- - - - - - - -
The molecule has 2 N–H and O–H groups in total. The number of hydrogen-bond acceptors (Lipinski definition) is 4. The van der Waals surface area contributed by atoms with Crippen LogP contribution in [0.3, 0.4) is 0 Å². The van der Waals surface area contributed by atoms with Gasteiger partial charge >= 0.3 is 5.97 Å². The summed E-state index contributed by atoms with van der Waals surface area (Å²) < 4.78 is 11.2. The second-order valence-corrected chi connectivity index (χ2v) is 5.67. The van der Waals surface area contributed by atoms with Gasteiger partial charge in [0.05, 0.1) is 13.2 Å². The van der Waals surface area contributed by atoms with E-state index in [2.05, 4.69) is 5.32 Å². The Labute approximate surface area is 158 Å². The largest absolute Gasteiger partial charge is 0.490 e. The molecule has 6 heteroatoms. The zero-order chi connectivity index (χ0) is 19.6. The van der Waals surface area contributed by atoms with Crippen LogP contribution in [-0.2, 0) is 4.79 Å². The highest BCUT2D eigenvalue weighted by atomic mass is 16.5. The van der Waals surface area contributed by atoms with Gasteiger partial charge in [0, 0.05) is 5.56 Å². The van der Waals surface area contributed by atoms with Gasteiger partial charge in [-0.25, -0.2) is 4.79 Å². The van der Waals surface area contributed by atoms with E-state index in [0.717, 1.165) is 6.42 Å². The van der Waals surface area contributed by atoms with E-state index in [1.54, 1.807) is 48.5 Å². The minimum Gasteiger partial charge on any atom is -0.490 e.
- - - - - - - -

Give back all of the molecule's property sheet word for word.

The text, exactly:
The molecule has 2 N–H and O–H groups in total. The number of hydrogen-bond acceptors (Lipinski definition) is 4. The van der Waals surface area contributed by atoms with Crippen LogP contribution in [0.3, 0.4) is 0 Å². The van der Waals surface area contributed by atoms with Gasteiger partial charge >= 0.3 is 5.97 Å². The summed E-state index contributed by atoms with van der Waals surface area (Å²) < 4.78 is 11.2. The second-order valence-corrected chi connectivity index (χ2v) is 5.67. The van der Waals surface area contributed by atoms with Gasteiger partial charge in [0.05, 0.1) is 13.2 Å². The van der Waals surface area contributed by atoms with E-state index in [2.05, 4.69) is 5.32 Å². The Labute approximate surface area is 158 Å². The largest absolute Gasteiger partial charge is 0.490 e. The molecule has 6 heteroatoms. The zero-order chi connectivity index (χ0) is 19.6. The van der Waals surface area contributed by atoms with Crippen LogP contribution in [-0.2, 0) is 4.79 Å². The highest BCUT2D eigenvalue weighted by atomic mass is 16.5. The van der Waals surface area contributed by atoms with Gasteiger partial charge in [0, 0.05) is 5.56 Å². The van der Waals surface area contributed by atoms with Gasteiger partial charge in [-0.25, -0.2) is 4.79 Å². The van der Waals surface area contributed by atoms with E-state index in [0.717, 1.165) is 6.42 Å². The van der Waals surface area contributed by atoms with E-state index in [1.54, 1.807) is 48.5 Å². The minimum Gasteiger partial charge on any atom is -0.490 e.